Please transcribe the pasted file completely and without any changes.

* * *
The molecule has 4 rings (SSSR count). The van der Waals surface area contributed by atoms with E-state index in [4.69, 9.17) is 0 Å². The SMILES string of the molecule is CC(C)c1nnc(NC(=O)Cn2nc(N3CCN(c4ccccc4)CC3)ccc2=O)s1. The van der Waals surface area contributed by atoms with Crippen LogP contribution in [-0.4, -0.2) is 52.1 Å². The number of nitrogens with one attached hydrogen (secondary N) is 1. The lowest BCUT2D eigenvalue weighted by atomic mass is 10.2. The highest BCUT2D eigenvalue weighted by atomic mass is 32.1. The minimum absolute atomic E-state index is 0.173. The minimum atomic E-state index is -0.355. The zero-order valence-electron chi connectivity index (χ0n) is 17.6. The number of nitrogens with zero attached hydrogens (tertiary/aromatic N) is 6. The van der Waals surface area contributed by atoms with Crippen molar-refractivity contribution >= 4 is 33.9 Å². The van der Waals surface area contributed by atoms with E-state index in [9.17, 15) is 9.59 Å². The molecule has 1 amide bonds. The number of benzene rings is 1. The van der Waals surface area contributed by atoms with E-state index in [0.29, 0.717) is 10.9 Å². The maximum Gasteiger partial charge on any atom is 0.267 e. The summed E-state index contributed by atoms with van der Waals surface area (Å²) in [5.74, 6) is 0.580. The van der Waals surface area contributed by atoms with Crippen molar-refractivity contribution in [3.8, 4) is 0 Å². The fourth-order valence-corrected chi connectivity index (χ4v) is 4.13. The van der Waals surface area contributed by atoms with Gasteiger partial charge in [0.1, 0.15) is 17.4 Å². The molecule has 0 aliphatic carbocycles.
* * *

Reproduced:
The molecule has 4 rings (SSSR count). The van der Waals surface area contributed by atoms with E-state index in [4.69, 9.17) is 0 Å². The SMILES string of the molecule is CC(C)c1nnc(NC(=O)Cn2nc(N3CCN(c4ccccc4)CC3)ccc2=O)s1. The van der Waals surface area contributed by atoms with Crippen LogP contribution in [-0.4, -0.2) is 52.1 Å². The number of nitrogens with one attached hydrogen (secondary N) is 1. The lowest BCUT2D eigenvalue weighted by atomic mass is 10.2. The highest BCUT2D eigenvalue weighted by atomic mass is 32.1. The minimum absolute atomic E-state index is 0.173. The minimum atomic E-state index is -0.355. The zero-order valence-electron chi connectivity index (χ0n) is 17.6. The number of nitrogens with zero attached hydrogens (tertiary/aromatic N) is 6. The van der Waals surface area contributed by atoms with Crippen molar-refractivity contribution >= 4 is 33.9 Å². The van der Waals surface area contributed by atoms with E-state index in [9.17, 15) is 9.59 Å². The molecule has 1 amide bonds. The number of benzene rings is 1. The van der Waals surface area contributed by atoms with E-state index in [0.29, 0.717) is 10.9 Å². The maximum Gasteiger partial charge on any atom is 0.267 e. The summed E-state index contributed by atoms with van der Waals surface area (Å²) in [5.74, 6) is 0.580. The van der Waals surface area contributed by atoms with Crippen molar-refractivity contribution in [3.8, 4) is 0 Å². The fourth-order valence-corrected chi connectivity index (χ4v) is 4.13. The van der Waals surface area contributed by atoms with Gasteiger partial charge in [0.1, 0.15) is 17.4 Å². The molecule has 0 aliphatic carbocycles.